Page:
I'm not posting the following for any partisan reason--in fact, I'm not sure that it reflects all that well on the White House. I just think it is interesting. From The Independent:
Michael Howard last night accused George Bush of seeking to protect Tony Blair in an extraordinary row sparked by news that the Tory leader has been banned from the White House.
Mr Howard hit back after it emerged that his calls for Mr Blair to stand down over the Iraq war have enraged the US President. The simmering feud was laid bare yesterday as it emerged that Karl Rove, Mr Bush's most powerful official, told the Tory leader that he "could forget about meeting the President".
Mr Howard last night launched an unprecedented attack on Mr Bush. "If some people in the White House, in their desire to protect Mr Blair, think I am too tough on Mr Blair or too critical of him, they are entitled to their opinion. But I shall continue to do my job as I see fit," he said.
Some say of Bush '43 that he prizes loyalty more than most other qualities, including ideological purity. Perhaps this row is evidence of that.
I don't know all the details, but I'm not sure I like the "scorched earth" rhetoric from Rove.
Via the ChicagoBoyz.
Syria May Face U.N. Resolution (WaPo):
UNITED NATIONS, Sept. 1 -- The United States and France introduced a Security Council resolution Wednesday demanding that 20,000 Syrian troops "withdraw without delay" from Lebanon and that Syria stop meddling in the country's November elections. It threatens to consider unspecified "additional measures" against Syria to ensure compliance.
The resolution reflects mounting frustration by Washington and Paris that Syria is seeking to rewrite Lebanon's constitution to guarantee that the country's pro-Syrian leader, President Emile Lahoud, can remain in power after his six-year term ends on Nov. 24.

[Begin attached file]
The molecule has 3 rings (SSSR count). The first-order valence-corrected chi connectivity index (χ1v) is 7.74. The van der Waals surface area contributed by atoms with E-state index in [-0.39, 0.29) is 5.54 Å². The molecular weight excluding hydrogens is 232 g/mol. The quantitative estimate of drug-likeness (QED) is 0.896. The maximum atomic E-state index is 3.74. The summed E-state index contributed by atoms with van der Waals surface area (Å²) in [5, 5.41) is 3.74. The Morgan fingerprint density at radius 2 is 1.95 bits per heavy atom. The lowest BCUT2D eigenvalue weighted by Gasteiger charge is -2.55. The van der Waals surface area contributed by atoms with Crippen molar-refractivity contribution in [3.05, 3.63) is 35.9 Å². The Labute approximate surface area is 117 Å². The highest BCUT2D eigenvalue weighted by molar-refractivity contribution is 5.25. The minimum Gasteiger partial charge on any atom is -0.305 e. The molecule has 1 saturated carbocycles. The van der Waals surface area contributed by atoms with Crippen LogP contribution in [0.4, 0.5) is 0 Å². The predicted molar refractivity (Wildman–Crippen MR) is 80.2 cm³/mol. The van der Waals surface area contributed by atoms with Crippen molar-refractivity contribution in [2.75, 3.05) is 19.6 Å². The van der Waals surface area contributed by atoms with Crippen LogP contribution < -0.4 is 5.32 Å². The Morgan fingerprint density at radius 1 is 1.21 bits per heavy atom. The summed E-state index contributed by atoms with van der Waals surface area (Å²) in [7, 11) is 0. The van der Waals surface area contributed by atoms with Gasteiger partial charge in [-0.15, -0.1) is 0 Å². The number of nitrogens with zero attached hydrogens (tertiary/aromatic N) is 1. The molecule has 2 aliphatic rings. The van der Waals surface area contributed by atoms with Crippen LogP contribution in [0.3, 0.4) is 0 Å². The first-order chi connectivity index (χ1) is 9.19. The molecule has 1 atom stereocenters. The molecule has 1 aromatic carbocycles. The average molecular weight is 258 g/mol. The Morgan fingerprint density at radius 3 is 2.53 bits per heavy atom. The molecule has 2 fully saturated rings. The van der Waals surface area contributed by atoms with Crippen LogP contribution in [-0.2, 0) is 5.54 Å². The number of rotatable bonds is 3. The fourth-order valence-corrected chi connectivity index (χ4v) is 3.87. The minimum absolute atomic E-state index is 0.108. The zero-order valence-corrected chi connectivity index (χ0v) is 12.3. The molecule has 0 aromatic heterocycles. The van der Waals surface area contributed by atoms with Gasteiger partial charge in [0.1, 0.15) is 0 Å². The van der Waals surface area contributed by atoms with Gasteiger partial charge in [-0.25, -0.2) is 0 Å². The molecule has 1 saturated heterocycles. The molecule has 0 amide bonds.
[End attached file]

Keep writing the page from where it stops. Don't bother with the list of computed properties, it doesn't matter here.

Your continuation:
"The sovereignty and integrity of Lebanon has been taken from it by Syria," said John C. Danforth, the U.S. ambassador to the United Nations.
A media research organization called Media Tenor has a cute Slant-o-meter illustrating the coverage of the two candidates by ABC, NBC, CBS, and FoxNews. Be sure to read the text below for a description of how they arrived at this measure. I have to wonder why only Brit Hume's show was considered on FoxNews. Are the other shows in that time not news shows at all? I don't know. I'm just not familiar enough with their programming.
Note that the gap between the coverage of Kerry and Bush is greater on NBC (in Kerry's favor by ca. 30%) than on FoxNews (in Bush's favor by 20%). Note also that FoxNews treats Kerry better than either ABC or CBS.
Hard to know what it all means, but it's interesting nonetheless.
Interesting article comparing W's SAT and academic record with Al Gore's. Here's an excerpt:
Not only did Bush academically outperform the "intellectually superior" Gore, Bush scored a higher verbal SAT score than Rhodes scholar and former Democratic presidential candidate Bill Bradley, with Bush scoring 566 to Bradley's 485. True, Gore scored a higher verbal SAT at 625, but the "smart, engaged, and qualified" former vice president scored only 59 points higher than the allegedly intellectually deficient Bush.
Stupidity, it appears, flows from the ideological eye of the beholder. Reporters constantly asked the late JFK Jr. when he intended to run for president. The Kennedy glow never dimmed even when he flunked the New York bar twice before finally passing it. Recently in Los Angeles, leftist candidate Antonio Villaraigosa ran unsuccessfully for mayor of Los Angeles. Villaraigosa took and flunked the California bar four times, never passing it. Yet because of Villaraigosa's ethnicity, his opponents â€“ fearing a charge of racism â€“ refused to raise the issue.
Will Kerry release his scores? ;-)
Via Ann Althouse. And check out the pithy riposte she received under "Another Update".
The two McDonald's commercials for their "Chicken Selects." One has a woman in a stocking cap sitting on a sofa in a rather formal-looking living room, defending her chicken from invisible (imaginary?) foes. The other shows a man at a workplace copier, telling all in sight to back off and keep their paws off of his chicken. Both are utterly assinine.